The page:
In the world of recreational diving, brightly tagged green and yellow tanks mark the presence of oxygen-enriched air, commonly known as nitrox. Scuba divers typically use nitrox air in their tanks if they want to spend more time underwater. But what exactly is nitrox and how does it help you while you’re diving?
Identifying Nitrox Tanks
For recreational diving, enriched air nitrox (EAN) refers to any nitrogen/oxygen gas mixture with an oxygen concentration higher than the 21 percent present in normal air. Most commonly, nitrox tanks are available at a 32 percent oxygen concentration. EAN tanks are usually marked with a nitrox band and listing the percentage somewhere near the tank valve.
What’s the Advantage?
When diving with nitrox, divers can lengthen the no-decompression limits, shorten surface intervals and have that added buffer of safety for decompression sickness (in certain circumstances) by using this higher percentage of oxygen with proportionately lower percentage of nitrogen.
How Nitrox Works
As divers learn through certification, when diving, water pressure causes nitrogen that is breathed in to dissolve into the bloodstream. The higher the pressure, the more nitrogen dissolves. With a certain concentration of nitrogen build up, divers must slowly return to the surface to avoid mandatory decompression stops and before decompression sickness (DSC) can occur.
Based on the U.S. Navy dive tables, a diver at 100 feet using air will reach his or her decompression limit and will need to come back up to surface after 25 minutes.
Nitrox works a bit differently, using a concept known as the equivalent air depth (EAD) formula. Replacing some of the nitrogen with extra oxygen will make less nitrogen available to bloodstream and therefore will allow a longer no-decompression limit. Here’s an example. Diving at 105 feet with 36 percent nitrox will dissolve nitrogen into the bloodstream and tissues at the same rate as if breathing air at 80 feet. This means that the diver’s ordinary no-decompression limit of 20 minutes can be prolonged to 40 minutes – two times the bottom time.
Risks of Diving with Nitrox
Before learning how to dive with nitrox, one should understand potential risks. Oxygen, although essential to life, can become toxic and hazardous in high concentrations. If not managed properly, acute oxygen toxicity can result, with potential side effects ranging from visual distortions, or convulsions that can lead to drowning.
Any percentage of oxygen can cause toxicity at a high enough pressure. However, a diver using regular air would have to exceed 220 feet to experience of acute oxygen toxicity. However, nitrox brings more possibility of danger within recreational diving depths. This is because of two factors. One is the amount of exposure, or the pressure of oxygen in the lungs. The other is the length of the exposure. These two factors together are called the oxygen limit.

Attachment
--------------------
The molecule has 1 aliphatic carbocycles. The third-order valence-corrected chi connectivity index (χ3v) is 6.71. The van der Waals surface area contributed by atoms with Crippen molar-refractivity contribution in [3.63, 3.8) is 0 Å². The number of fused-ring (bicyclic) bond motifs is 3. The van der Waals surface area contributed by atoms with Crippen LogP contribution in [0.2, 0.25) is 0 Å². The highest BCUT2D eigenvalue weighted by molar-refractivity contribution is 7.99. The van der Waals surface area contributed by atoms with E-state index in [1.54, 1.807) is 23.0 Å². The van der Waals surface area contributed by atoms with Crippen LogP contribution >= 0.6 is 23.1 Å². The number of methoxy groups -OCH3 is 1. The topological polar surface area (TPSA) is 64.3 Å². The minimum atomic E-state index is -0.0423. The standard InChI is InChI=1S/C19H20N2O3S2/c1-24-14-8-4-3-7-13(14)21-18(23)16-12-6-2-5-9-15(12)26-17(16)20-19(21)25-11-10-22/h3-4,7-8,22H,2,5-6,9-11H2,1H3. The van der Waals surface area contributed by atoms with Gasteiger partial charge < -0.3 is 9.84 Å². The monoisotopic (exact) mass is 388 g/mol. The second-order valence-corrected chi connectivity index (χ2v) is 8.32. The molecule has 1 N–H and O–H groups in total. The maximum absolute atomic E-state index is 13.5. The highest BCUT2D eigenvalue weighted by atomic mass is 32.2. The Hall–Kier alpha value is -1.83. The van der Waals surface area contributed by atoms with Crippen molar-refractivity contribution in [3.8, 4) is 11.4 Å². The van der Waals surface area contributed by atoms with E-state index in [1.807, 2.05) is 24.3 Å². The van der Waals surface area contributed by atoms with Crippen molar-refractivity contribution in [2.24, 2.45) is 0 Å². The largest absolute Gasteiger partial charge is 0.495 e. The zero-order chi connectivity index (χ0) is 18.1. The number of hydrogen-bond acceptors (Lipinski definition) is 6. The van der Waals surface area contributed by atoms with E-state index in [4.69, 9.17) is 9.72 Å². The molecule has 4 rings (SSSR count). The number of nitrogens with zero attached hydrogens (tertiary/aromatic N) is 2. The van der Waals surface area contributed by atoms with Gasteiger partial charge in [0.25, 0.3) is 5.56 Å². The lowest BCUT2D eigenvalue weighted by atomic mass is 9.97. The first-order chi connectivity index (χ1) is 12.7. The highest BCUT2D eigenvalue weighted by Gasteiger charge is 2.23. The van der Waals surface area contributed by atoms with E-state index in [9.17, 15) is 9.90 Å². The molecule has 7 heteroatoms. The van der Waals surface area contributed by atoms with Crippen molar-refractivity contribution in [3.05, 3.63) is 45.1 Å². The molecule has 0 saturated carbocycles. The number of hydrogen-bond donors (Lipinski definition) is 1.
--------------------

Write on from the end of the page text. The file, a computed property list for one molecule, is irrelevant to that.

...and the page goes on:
Divers desiring to use nitrox should obtain appropriate training and certification, and be adept at calculating the pressure component of the oxygen limit for their dive. To stay within the safe depth limitations of their mix, nitrox divers use a table or complete a maximum operating depth (MOD) formula before each dive.
Benefits of diving with nitrox
There is a misconception that you can dive deeper, but actually it is just the opposite, but you can dive for longer. The 50- to 100-foot range is the best application of nitrox because of the no-decompression times for dives shallower than 50 feet extends the time period so long that most divers will use their entire tank before they ever run out of dive time. With this deeper depth range, bottom time diving can be doubled with nitrox under the right circumstances.
If a diver has any risk factors for decompression sickness, precious DCS hits, physical injuries or older age, choosing nitrox and its corresponding air table can add significant security to their no-decompression limit zone. For example, divers breathing EAN 36 could do a dive to 60 feet for the maximum limit of the U.S. Navy air table and still be more than 60 minutes from reaching their no-decompression limit. While there is no 100 percent guarantee of safety, logically, the further you are from the no-decompression limit, the less likely you are to get bent.
The PADI Enriched Air course will help you understand the relationship between pressures, gas absorption and why limits are important. If you’re looking to take your diving to the next level, Divemaster or above, then this understanding will assist you in explaining to less experienced divers the details of dive planning.